R.C. v. Minister of Health & Children

2012 [IEHC] 204
Download Judgment: English

This case was about whether a woman who contracted HIV infection from her partner qualified for compensation under Section 4(1)(g) of the Hepatitis C Compensation Act 1997 (the “Act”) as a spouse.

R.C. was a 26-year-old woman, who had been diagnosed positive for HIV, and A.F. was her partner who had been compensated by the Hepatitis C and HIV Tribunal (the “Tribunal”) as he contracted the infection from contaminated blood products used in the treatment of his haemophiliac condition.

In 2003, R.C. and A.F. moved in to live together for 6 months but moved back to live with their own parents while maintaining a healthy relationship. Their relationship was considered as loving and committed by their families. During their time of living together, R.C. contracted her infection from A.F. However, when she applied to the Tribunal for the compensation under Section 4(1) (g) of Act, the Tribunal rejected her application.

The Tribunal reasoned that she did not come within the definition of “spouse” under Section 4(1)(g) of the Act, and R.C. appealed to this court.

Section 4(1) of the Act, as amended, provides:”The following persons may make a claim for compensation to the Tribunal-…

(f) a person who has been diagnosed positive for HIV as a result of receiving a relevant product within the State,

(g) children or any spouse of a person referred to in paragraph (f) who have themselves been diagnosed positive for HIV…”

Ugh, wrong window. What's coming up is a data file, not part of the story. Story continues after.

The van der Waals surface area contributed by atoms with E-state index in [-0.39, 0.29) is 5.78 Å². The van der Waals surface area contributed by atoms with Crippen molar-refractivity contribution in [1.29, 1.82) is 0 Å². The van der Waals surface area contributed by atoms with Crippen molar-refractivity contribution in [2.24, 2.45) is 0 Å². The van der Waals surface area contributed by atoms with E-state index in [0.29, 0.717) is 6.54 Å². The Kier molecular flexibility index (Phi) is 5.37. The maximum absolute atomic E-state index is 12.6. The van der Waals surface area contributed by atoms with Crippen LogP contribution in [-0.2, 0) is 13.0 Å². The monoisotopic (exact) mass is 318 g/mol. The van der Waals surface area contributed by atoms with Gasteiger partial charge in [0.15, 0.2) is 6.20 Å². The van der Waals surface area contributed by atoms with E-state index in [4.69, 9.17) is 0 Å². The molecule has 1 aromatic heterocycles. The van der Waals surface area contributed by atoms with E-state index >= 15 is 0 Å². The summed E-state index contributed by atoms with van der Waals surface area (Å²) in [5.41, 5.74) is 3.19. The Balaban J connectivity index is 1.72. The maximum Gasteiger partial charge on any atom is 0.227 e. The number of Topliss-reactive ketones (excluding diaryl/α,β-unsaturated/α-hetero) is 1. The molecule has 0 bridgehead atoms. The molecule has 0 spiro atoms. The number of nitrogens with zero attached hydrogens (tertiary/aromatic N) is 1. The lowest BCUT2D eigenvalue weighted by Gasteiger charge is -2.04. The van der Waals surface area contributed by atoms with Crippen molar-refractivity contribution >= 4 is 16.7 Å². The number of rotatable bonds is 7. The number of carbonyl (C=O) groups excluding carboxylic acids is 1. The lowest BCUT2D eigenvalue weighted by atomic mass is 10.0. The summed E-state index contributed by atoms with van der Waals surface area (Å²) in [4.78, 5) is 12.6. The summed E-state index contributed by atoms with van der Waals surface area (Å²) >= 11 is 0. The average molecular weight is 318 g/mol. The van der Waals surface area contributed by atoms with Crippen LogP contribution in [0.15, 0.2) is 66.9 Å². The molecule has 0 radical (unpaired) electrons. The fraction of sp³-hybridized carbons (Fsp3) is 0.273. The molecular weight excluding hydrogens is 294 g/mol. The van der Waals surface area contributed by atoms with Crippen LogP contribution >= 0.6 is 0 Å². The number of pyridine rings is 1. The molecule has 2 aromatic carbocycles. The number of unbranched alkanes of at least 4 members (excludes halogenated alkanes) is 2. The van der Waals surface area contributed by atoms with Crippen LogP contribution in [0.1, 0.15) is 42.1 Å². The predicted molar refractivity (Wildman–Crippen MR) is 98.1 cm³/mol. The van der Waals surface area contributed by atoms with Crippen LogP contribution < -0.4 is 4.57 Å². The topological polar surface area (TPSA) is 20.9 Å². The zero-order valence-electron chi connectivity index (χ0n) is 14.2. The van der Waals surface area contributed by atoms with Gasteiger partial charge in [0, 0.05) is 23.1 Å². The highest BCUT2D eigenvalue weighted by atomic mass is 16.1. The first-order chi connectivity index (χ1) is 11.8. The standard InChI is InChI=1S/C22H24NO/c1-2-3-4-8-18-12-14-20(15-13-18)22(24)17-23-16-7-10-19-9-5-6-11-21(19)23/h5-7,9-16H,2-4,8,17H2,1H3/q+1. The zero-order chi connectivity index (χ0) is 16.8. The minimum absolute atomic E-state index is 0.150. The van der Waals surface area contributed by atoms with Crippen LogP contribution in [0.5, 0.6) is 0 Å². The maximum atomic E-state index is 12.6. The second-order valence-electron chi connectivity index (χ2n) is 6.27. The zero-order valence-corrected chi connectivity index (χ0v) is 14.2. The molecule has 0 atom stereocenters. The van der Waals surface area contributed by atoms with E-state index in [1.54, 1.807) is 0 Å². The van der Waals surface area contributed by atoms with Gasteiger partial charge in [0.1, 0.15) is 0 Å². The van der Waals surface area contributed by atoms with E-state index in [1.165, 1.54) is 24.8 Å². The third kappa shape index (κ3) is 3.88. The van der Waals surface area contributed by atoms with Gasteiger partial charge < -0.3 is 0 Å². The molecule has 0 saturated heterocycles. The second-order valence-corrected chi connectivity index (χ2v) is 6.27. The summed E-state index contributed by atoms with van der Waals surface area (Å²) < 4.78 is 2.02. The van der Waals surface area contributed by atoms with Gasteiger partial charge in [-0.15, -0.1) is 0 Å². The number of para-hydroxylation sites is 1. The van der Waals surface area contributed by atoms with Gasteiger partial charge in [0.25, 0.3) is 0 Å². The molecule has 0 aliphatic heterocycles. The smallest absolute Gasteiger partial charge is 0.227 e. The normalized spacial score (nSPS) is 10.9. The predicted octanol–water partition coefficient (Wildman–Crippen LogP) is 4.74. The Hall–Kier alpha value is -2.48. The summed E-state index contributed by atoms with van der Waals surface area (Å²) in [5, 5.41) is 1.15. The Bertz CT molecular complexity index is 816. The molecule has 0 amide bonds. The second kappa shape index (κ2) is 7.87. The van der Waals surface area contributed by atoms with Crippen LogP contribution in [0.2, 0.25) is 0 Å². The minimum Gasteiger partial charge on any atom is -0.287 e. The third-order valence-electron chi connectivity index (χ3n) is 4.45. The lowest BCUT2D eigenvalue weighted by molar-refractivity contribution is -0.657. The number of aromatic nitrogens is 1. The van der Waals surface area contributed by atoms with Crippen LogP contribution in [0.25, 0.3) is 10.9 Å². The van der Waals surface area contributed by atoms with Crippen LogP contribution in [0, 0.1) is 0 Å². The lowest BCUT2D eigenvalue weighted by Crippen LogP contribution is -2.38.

The relevant provision of Section 4(8A) of the Act, as relates to A.F. provides as follows:”A claimant referred to in paragraph (f), (g), (h), (i) or (j) of subsection (1) shall, as the case may be, establish to the satisfaction of the Tribunal, on the balance of probabilities-(a) that the HIV in respect of which the claimant has been diagnosed positive from resulted from a relevant product received by the claimant within the State…”

Section 1 of the Act provides:”‘spouse’ in relation to a person includes a person with whom the person is or was at a material time cohabiting.”

The Court held that R.C. is entitled to the compensation pursuant to Section 4(1)(g) of Act, as she was qualified as a “cohabitant” of A.F. under Section 1 of the Act. Although the Act was silent on the definition of “cohabiting” and “at a material time”, taking a literal interpretation approach, R.C. and A.F. were engaged in a loving and committed relationship. In addition, judging from other legislative sections providing a specific time period, it was clear that it was the legislature’s intention to not include a specific qualifying period of cohabitation for the purpose of Section 1.

“It is important to note at this juncture that the 1997 Act is concerned with health and safety concerns and the compensation of persons infected by relevant blood products, whereas the 2010 Act deals with property rights. It is entirely reasonable that living together in a committed relationship would be the only criterion for the purposes of health and safety issues, whereas the creation of property rights would require additional qualifying criteria. However, if guidance is taken from the aforementioned definition of cohabitant, it is my view that, having regard to the evidence heard on the present application, the court would nonetheless have to conclude that the parties were cohabiting at the material time.” (Para 57)


“It is clear that if the legislature had intended that the right to compensation be dependent upon a particular period of cohabitation, then that would have been provided for in the 1997 Act. A spouse within the meaning of s. 4(1)(g) need not have been living with the person for any specific duration. The clear intention of the legislation, manifested by the distinction between the lack of a specified duration in s. 4(1)(g) on the one hand, and the specific periods of cohabitation provided for ins. 4(1) (h) and s. 3 on the other, was to include a wider range of applicant in respect of claims by persons diagnosed with HIV than the narrower range of applicant in respect of claims for loss of consortium, post-traumatic stress disorder, nervous shock and loss of society.” (Para. 59)